The big news on the Potomac this year is that Billy Collins has a new hat.

Last year Collins had a hat that advertised Peterbilt, a type of truck. People looked for the hat because Collins was always under it, and wherever Collins was the fish were likely to be.

Collins, a house-painter, has a reputation for finding the big shad, perch and rockfish that swim in the swift waters around Fletcher's Landing north of Key Bridge. He likes the reputation but sometimes he wishes he didn't have it.

Joe Fletcher enjoys bedeviling Collins. When people stop by the boat-house to ask, "Where are the fish?" Fletcher often tells them to take their boats to such and such a place and look for the guy with the Peterbilt hat.

"I see them coming around the bend, four guys in a boat, all standing up and looking across the water," Collins said. "I tear that hat off my head and stick it under the seat. Sometimes if I'm not fast enough I have five boats around me before I wet a line."

Occasionally it gets so bad that Collins has to give up and come in. When he does, he may face a whole new crowd of bank fishermen waiting to see if what they were told is true-that the guy in the Peterbilt hat has a mess of extra fish he's just dying to give away.

But this year Collins has a new hat, he'd love to keep it a secret, but he won't. It's bright red with Rapala printed on it. Unfortunately Joe Fletcher already knows, too.

The hat-watchers will be out in force this weekend because last week the regulars at Fletcher's began laying waste to the first arrivals of spring-white perch.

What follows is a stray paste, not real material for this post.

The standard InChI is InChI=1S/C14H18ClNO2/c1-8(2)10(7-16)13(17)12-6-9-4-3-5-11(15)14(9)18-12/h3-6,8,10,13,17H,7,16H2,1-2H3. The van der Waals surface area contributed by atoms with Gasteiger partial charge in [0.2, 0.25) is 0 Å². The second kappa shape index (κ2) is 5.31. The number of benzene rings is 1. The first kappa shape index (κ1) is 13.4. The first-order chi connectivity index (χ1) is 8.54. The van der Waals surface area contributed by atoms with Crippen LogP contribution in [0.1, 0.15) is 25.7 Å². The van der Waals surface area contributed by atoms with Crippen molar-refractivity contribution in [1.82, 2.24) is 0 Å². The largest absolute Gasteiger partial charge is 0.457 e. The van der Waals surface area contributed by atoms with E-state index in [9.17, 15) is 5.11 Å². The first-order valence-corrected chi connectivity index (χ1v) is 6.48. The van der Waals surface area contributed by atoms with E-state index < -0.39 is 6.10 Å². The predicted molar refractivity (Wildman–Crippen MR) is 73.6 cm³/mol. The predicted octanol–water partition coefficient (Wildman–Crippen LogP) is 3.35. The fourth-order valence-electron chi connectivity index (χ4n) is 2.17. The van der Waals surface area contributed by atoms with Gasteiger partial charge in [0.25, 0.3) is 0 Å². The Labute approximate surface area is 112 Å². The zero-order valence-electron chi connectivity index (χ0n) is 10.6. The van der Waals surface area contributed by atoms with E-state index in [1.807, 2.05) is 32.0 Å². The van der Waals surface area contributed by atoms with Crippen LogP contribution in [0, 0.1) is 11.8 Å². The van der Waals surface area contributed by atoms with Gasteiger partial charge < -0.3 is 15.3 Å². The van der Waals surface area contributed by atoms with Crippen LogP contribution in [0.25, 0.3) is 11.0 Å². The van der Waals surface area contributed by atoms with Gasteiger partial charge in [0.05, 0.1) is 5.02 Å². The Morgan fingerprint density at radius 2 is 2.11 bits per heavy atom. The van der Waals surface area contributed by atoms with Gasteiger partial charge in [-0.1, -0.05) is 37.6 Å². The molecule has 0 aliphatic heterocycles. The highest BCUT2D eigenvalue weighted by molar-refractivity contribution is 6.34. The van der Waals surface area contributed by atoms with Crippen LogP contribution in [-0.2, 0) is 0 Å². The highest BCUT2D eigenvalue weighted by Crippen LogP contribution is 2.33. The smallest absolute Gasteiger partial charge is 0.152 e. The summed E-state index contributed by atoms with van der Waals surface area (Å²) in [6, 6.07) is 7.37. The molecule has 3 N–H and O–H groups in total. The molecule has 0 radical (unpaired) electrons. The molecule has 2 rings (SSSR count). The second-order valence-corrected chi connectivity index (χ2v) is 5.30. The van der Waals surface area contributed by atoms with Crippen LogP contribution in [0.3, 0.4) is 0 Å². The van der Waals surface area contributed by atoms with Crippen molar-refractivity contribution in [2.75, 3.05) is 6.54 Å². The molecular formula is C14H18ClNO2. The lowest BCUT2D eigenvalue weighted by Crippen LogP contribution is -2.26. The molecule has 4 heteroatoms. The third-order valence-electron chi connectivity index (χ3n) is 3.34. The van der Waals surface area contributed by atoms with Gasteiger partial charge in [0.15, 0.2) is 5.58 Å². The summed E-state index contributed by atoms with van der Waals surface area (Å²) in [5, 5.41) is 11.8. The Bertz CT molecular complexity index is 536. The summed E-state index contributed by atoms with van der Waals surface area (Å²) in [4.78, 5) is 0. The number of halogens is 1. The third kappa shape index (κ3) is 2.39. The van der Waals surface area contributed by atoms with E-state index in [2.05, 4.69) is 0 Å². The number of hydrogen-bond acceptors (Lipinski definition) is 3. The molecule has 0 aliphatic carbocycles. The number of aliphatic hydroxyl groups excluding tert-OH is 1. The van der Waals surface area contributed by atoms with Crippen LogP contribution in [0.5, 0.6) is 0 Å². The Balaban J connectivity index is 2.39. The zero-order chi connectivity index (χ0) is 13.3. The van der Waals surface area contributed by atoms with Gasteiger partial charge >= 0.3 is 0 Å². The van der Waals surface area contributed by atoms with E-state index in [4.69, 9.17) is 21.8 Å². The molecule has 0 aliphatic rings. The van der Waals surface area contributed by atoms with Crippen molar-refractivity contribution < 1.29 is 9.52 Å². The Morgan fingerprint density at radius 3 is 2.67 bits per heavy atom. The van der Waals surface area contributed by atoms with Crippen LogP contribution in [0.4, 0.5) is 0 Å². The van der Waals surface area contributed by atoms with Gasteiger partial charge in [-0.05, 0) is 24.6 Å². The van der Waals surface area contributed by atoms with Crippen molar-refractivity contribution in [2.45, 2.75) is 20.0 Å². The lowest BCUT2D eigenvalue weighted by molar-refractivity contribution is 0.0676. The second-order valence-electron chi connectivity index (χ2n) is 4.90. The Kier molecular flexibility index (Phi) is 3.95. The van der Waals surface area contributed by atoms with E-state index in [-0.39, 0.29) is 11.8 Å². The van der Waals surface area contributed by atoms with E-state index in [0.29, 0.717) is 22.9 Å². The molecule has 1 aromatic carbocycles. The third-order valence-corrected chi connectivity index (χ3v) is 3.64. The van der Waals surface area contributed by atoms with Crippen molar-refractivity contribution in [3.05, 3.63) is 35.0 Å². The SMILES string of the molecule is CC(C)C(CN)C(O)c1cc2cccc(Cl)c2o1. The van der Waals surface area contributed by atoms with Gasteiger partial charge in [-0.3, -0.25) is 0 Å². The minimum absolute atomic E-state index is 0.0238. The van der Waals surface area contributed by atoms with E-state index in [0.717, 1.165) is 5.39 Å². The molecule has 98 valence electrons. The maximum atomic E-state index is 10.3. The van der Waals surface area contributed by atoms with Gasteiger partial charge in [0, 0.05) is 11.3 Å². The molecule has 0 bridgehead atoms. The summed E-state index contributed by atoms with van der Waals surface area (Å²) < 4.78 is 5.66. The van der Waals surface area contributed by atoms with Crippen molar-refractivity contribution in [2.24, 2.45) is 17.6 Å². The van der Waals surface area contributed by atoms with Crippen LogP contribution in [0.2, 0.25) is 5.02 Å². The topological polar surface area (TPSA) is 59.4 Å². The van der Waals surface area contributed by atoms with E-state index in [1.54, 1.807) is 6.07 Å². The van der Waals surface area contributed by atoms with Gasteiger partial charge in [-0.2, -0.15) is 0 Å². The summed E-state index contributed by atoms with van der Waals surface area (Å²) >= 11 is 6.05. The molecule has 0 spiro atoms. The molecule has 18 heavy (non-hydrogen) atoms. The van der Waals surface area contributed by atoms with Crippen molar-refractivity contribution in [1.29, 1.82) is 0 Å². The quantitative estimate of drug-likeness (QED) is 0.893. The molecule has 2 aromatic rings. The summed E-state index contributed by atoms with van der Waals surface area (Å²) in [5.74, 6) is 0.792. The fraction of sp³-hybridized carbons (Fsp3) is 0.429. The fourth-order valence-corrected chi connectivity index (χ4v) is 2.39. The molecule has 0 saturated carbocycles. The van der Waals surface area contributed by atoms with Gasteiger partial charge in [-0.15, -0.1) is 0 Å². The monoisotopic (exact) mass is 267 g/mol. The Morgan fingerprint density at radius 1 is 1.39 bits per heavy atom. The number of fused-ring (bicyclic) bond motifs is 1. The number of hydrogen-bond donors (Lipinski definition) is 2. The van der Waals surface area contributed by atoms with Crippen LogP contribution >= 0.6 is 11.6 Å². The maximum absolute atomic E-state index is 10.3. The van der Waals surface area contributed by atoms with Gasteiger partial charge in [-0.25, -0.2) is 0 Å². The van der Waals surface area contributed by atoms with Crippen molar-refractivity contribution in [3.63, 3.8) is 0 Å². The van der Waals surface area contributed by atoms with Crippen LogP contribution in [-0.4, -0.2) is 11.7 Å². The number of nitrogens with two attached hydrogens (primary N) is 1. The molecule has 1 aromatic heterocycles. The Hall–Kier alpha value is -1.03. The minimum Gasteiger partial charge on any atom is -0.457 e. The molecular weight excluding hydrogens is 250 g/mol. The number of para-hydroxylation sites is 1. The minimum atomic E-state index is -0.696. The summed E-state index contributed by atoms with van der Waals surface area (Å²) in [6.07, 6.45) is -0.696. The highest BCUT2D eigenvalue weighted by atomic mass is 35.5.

They started catching perch in numbers last Saturday and the run should improve as it continues through most of April.

Tuesday, Collins enjoyed one of his rare undistrubed days on the river. It was pouring rain and blowing cold from the northeast. That meant he couldn't paint and the river would be all but empty.

We found him on the Virginia side a quarter-mile downstream from the landing, his new red hat standing out like a beacon.

Collins was catching a few eight-and 10-inch perch but the bites were infrequent. After an hour or so he picked up and suggested a spot closer to the dock.

We followed him, rowing hard against the sweep of the current, and when he dropped the burdensome rock that serves as an anchor on Fletcher's rental rowboats, we dropped ours right next door.

"Should be good on the incoming tide," he said, and we watched as the water began inching up over a nearby mud flat.

Sure enough, before long the perch began their insistent tapping at our worm baits. In a couple of hours we had the cooler a quarter full with silvery fish. Rainwater had accumulated in the bottom of the boat and was seeping through our shoes. My partner's teeth began chattering.

"Come on, let's head in and have us a fish fry," Collins suggested.

The fish were scaled and gutted on the dock and then a crowd stood shivering for two hours while six hearty outdoorsmen bickered over how to start a fire in the rain.

There was some newspaper but the owner wouldn't let it go because it contained the day's picks at Pimlico.

At last the coals were glowing. Dicky Tehaan produced an oil, iron skillet and some of his special breading mix, which has cinnamon and oatmeal in it.

The fish were splendid, deep-fried fresh from the river, and the aroma that wafted over the new-green rain-washed banks was better still.

But the crowning touch was Collins' preparation of breaded perch roe, which he cooks to golden crispness and serves in bite-sized lumps. He did so well with that he even got some people to try his second-favorite delicacy-fried perch tails.

"They taste like potato chips," said the man in the hat. And they did.